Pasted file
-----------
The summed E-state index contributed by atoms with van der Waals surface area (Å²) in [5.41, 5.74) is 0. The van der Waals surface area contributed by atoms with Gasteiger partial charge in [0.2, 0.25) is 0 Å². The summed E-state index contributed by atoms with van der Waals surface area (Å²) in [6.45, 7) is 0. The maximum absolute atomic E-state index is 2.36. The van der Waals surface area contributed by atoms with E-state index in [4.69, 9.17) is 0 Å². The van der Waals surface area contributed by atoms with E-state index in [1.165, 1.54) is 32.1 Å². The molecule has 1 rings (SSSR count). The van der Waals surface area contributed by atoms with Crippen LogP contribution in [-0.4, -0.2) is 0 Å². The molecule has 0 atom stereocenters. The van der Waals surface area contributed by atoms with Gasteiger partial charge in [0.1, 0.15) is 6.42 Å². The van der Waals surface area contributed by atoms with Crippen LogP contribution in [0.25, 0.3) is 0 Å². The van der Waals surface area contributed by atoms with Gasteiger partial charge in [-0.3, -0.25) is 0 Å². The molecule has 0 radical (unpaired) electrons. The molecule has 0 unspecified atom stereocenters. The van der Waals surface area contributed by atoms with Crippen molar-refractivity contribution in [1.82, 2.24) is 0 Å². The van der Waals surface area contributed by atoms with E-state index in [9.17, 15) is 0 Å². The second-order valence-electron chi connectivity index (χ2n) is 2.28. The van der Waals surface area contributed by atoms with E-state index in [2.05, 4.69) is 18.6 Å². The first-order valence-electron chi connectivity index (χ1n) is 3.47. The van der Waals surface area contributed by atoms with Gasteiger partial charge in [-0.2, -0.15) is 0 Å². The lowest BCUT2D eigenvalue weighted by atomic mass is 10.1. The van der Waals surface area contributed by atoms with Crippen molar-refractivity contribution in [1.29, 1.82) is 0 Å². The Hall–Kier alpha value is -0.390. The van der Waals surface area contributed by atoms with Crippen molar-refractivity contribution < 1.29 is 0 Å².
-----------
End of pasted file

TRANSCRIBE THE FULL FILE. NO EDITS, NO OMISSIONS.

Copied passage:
The summed E-state index contributed by atoms with van der Waals surface area (Å²) in [5.41, 5.74) is 0. The van der Waals surface area contributed by atoms with Gasteiger partial charge in [0.2, 0.25) is 0 Å². The summed E-state index contributed by atoms with van der Waals surface area (Å²) in [6.45, 7) is 0. The maximum absolute atomic E-state index is 2.36. The van der Waals surface area contributed by atoms with E-state index in [4.69, 9.17) is 0 Å². The van der Waals surface area contributed by atoms with E-state index in [1.165, 1.54) is 32.1 Å². The molecule has 1 rings (SSSR count). The van der Waals surface area contributed by atoms with Crippen LogP contribution in [-0.4, -0.2) is 0 Å². The molecule has 0 atom stereocenters. The van der Waals surface area contributed by atoms with Gasteiger partial charge in [0.1, 0.15) is 6.42 Å². The van der Waals surface area contributed by atoms with Crippen LogP contribution in [0.25, 0.3) is 0 Å². The van der Waals surface area contributed by atoms with Gasteiger partial charge in [-0.3, -0.25) is 0 Å². The molecule has 0 radical (unpaired) electrons. The molecule has 0 unspecified atom stereocenters. The van der Waals surface area contributed by atoms with Crippen molar-refractivity contribution in [1.82, 2.24) is 0 Å². The van der Waals surface area contributed by atoms with E-state index in [9.17, 15) is 0 Å². The second-order valence-electron chi connectivity index (χ2n) is 2.28. The van der Waals surface area contributed by atoms with E-state index in [2.05, 4.69) is 18.6 Å². The first-order valence-electron chi connectivity index (χ1n) is 3.47. The van der Waals surface area contributed by atoms with Gasteiger partial charge in [-0.2, -0.15) is 0 Å². The lowest BCUT2D eigenvalue weighted by atomic mass is 10.1. The van der Waals surface area contributed by atoms with Crippen molar-refractivity contribution in [1.29, 1.82) is 0 Å². The Hall–Kier alpha value is -0.390. The van der Waals surface area contributed by atoms with Crippen molar-refractivity contribution < 1.29 is 0 Å².